By Darren Franich
July 25, 2011 at 09:53 PM EDT

Comic-Con has by now evolved into an event so infinitely multi-sided that it almost seems wrong to characterize it as “an event.” It’s more like a mini-metropolis that appears every year to briefly conquer a few square blocks in downtown San Diego; a Brigadoon of hucksterism, Burning Man with a PG-13 rating. At this year’s Comic-Con, you might have spent an entire day sitting in Hall H watching panels about all the movies that will thrill or disappoint you next year; you might have sought out autographs from your favorite A-list comic book creators and C-list celebrities; you might have brought in your own artwork or story ideas for one of the convention’s many workshops; or you might have just spent an entire day perusing the back-issue stacks, searching in vain for a mint edition copy of What If? Vol. 1 #14 (which asked the immortal question, “What If Sgt. Fury had Fought World War II in Outer Space?”)

So keep in mind that the following list of best, worst, and most intriguing things we saw at Comic-Con are entirely subjective, and lean towards larger Hollywood-centric productions. (Somewhere, someone is currently writing “Comic-Con 2011: Great Moments in Steampunk” for Steampunk-tertainment Weekly. That list is just as valid as this one, and also probably features more robots who run on turbine technology.) Feel free to add your own personal awards in the comment boards, and be sure to check out the next issue of EW, on stands this Friday, for a complete Comic-Con wrap-up.

Most Essential Single Piece of Swag: The Mockingjay pin

Handed out by Lionsgate in honor of next year’s film adaptation of The Hunger Games, and utterly inescapable by Saturday.

Most Popular New Costume: Finn, the adolescent action hero of Cartoon Network’s Adventure Time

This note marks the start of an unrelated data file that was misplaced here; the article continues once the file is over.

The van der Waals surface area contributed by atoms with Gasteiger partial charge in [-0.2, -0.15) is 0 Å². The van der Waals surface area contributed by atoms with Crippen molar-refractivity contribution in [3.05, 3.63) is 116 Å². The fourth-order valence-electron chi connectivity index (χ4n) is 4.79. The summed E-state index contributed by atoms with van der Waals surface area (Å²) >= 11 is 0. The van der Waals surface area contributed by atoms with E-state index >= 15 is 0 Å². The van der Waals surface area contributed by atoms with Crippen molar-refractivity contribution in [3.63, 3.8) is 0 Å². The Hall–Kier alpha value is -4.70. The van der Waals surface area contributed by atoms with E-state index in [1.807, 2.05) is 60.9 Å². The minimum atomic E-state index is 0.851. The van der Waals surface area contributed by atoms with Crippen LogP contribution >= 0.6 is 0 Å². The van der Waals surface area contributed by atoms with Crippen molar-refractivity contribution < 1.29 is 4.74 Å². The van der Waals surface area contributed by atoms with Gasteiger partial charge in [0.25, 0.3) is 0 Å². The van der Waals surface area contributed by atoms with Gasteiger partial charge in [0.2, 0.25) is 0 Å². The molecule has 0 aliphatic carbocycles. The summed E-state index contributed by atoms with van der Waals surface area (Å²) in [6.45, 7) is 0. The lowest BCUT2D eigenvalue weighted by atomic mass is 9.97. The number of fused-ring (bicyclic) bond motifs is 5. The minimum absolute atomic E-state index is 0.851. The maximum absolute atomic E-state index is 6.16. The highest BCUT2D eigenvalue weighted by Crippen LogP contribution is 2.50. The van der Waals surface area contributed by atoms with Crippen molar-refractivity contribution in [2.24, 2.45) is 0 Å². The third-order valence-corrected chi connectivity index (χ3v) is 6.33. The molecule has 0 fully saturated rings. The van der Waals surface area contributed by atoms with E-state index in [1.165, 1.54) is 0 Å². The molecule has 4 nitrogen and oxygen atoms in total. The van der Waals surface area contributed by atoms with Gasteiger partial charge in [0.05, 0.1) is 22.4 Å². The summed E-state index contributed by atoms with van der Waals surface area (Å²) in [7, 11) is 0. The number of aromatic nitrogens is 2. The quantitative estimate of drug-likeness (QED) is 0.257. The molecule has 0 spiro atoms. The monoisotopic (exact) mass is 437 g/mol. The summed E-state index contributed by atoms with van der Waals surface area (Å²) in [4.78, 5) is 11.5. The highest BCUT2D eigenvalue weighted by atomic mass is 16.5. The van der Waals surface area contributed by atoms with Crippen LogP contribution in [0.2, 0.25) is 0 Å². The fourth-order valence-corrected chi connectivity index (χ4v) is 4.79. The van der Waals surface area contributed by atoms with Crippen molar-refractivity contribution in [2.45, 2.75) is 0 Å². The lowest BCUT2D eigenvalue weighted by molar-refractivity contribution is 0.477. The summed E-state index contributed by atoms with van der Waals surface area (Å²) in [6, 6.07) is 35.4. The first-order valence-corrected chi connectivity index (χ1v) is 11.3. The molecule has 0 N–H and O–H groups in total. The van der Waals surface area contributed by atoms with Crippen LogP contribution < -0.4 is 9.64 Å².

The character’s blue T-shirt and white hat were worn by people of all ages and genders (including one of the contestants in EW’s first annual Nathan Fillion trivia challenge).

Guillermo Del Toro Memorial Award for Most Projects Announced in a Single Panel: The Robert Rodriguez Geek-Tastic Movie Orgy

Rodriguez announced a whole laundry list of geek-friendly projects at his panel, including a multi-filmmaker remake of Heavy Metal, an adaptation of Frank Frazetta’s Fire & Ice, a sequel to Sin City, and two sequels to Machete — one of which will be set in space.

Best Comic-Con Sideshow: The South Park mini-town

If you swung by at the right time on Friday, you might have witnessed a pair of adolescent brothers mumbling four-letter-words at each other into microphones while attempting to psych each other out during a South Park trivia contest. Maybe you think South Park sets a bad example for children; maybe you just enjoy watching stupid kids swear at each other. Either way, the cheesy poofs were tasty.

Most Intriguing Advertising for a Sequel No One was Asking For: Ghost Rider: Spirit of Vengeance

How do you sell a sequel to a five-year old mediocre superhero film, featuring a star who’s become notorious for his bad behavior and a messy run of cinematic flops? Columbia Pictures faced just that problem with next year’s Ghost Rider film. Solution: Give the film a non-sequely title like Ghost Rider: Spirit of Vengeance, and set up massive advertisements (including multi-story posters hanging on the Hard Rock hotel, across from Comic-Con) that pointedly do not feature star Nicolas Cage’s face. Throw in the fact that the posters (above) looked like something off an ’80s speed-metal album cover — not to mention reports from the Ghost Rider panel that the reboot will feature the motorcycle demon urinating fire — and you’ve officially piqued the interest of a nation of skeptics.